Nastech Posts Lower Q2 Losses Amid Revenue Increase
Nastech Pharmaceutical reported this week its second-quarter financial results, posting a sharp increase in revenues that helped drive down losses.
Nastech’s revenues in the quarter jumped to $11.4 million from $1.6 million a year earlier, reflecting the receipt of $11.2 million in license and research fees from the company’s non-RNAi drug collaborations.
The company’s net loss in the second quarter dropped to $600,000, or $0.03 per share, compared with $8.3 million, or $0.47 per share, in the same period the year before. According to Nastech, the lower losses were “due to a combination of higher revenue and interest income in the current year periods, partially offset by higher spending due to headcount growth and increased funding to support our research and development projects.”
Nastech’s second-quarter R&D costs rose to $8.8 million from $6.1 million in the second quarter last year, while the firm’s selling, general, and administrative spending increased by about $700,000 to $3.7 million.
Nastech had cash, cash equivalents, and short-term investments totaling $63.3 million as of June 30.
Lentigen Inks Cancer Drug Collaboration with UPenn
Lentigen said last week that it has signed a collaborative research agreement with the University of Pennsylvania to develop new cancer therapeutics.
According to Lentigen, it will work with James Riley, a researcher from UPenn’s school of medicine who focuses co-stimulatory pathways that control human T-cell activation and differentiation.
An initial focus of the collaboration, the company said, will be how to “use the knowledge of T-cell signaling pathways to design novel cancer therapeutics and broaden to other indications over time.”
Additional terms were not disclosed.
Bruker Daltonics to Manufacture Biosensor System for Isis’ Ibis Subsidiary
Bruker Daltonics has signed an agreement to become the exclusive worldwide manufacturer of Ibis Bioscience’s T5000 universal biosensor system, the companies said this week.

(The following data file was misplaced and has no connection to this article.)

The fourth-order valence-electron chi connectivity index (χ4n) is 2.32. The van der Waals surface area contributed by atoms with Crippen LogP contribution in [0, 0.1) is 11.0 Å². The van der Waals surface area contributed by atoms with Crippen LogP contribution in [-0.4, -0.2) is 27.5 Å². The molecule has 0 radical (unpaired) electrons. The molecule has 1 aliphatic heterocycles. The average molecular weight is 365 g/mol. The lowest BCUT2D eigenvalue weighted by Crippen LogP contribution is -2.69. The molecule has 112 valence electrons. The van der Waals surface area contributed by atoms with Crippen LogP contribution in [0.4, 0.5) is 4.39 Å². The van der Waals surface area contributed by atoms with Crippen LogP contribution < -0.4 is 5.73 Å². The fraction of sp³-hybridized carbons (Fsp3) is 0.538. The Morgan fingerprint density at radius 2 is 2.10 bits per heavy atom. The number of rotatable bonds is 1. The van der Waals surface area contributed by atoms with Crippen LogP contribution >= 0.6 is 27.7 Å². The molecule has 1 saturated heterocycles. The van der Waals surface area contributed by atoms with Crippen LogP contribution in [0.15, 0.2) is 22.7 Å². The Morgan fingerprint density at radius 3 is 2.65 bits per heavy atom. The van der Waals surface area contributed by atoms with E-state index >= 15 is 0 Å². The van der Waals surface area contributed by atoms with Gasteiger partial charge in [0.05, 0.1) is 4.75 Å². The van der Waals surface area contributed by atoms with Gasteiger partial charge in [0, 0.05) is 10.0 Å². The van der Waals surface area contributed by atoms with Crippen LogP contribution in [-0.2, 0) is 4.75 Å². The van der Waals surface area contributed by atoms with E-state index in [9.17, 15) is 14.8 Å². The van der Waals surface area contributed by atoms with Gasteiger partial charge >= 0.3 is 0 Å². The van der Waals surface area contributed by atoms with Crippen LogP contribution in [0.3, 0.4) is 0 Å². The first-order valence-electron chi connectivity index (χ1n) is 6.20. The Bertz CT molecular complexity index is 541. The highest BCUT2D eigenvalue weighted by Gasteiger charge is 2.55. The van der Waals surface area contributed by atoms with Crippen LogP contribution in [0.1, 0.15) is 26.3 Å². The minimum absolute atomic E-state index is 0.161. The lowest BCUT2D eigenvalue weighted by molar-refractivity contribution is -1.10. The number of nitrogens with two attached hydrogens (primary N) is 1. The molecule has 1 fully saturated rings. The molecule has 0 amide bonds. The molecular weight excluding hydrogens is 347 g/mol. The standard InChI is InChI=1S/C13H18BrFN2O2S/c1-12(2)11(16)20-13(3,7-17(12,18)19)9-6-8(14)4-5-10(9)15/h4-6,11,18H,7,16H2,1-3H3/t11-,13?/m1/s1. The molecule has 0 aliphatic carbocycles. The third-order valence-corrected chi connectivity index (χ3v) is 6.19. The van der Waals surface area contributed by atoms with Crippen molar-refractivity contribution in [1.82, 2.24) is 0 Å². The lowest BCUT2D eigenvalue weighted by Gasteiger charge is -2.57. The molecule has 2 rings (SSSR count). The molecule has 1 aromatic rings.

Ibis, a subsidiary of Isis Pharmaceuticals, developed the system for the identification of thousands of types of infectious organisms in a sample. The system incorporates Bruker Daltonics' micrOTOF ESI-TOF mass spectrometer.
According to the companies, Bruker Daltonics will also handle order processing, system installations, and service in North America, Europe, and the Middle East. In Europe and the Middle East, Bruker Daltonics will have exclusive rights to sell the systems and Ibis infectious organism identification kits for various government applications, as well as non-exclusive rights to sell to all other customers for all other applications except diagnostics.
Outside of Bruker Daltonics’ exclusive market, Isis may see the T5000 systems and Ibis’ infectious organism identification kits.
Additional terms of the arrangement were not disclosed.
Genesis 1H Losses Drop on ArborGen Settlement Payment
New Zealand-based RNAi drug developer Genesis Research and Development this week reported higher revenues for the first half of 2006, due to a one-time payment it received to settle a lawsuit, helping the company post a profit for the six-month period.
Genesis’ revenues for the first half of the year were NZ$9.9 million ($6.1 million), versus NZ$1.3 million in the same period a year earlier, reflecting a NZ$8.7 million settlement payment it received in June from ArborGen to end a legal dispute over ag-bio technology (see RNAi News, 6/22/2006).
On the revenue increase, Genesis reported a profit of NZ$6.1 million for the six-month period, compared with a loss of NZ$4.1 million during the same period in 2005. The company’s expenses for the first half of 2006 fell to NZ$3.8 million from NZ$5.4 million a year earlier.
CytRx Posts Higher Q2 Net Loss on Increased Expenses
CytRx posted this week its second-quarter financial results, reporting an increase in net losses on an increase in general and administrative costs.
The company’s net loss for the quarter rose to $5.5 million, or $0.08 per share, from $2.9 million, or $0.08 per share, in the year-ago quarter.
CytRx’s research and development expenses fell to $2.7 million from $2.9 million, while general and administrative costs climbed to $2.5 million from $1.6 million reflecting increased legal and travel expenses and licensing fees.
The company reported no revenues for the second quarter, unchanged from the year before.
As of June 30, CytRx had cash and cash equivalent totaling $13.2 million.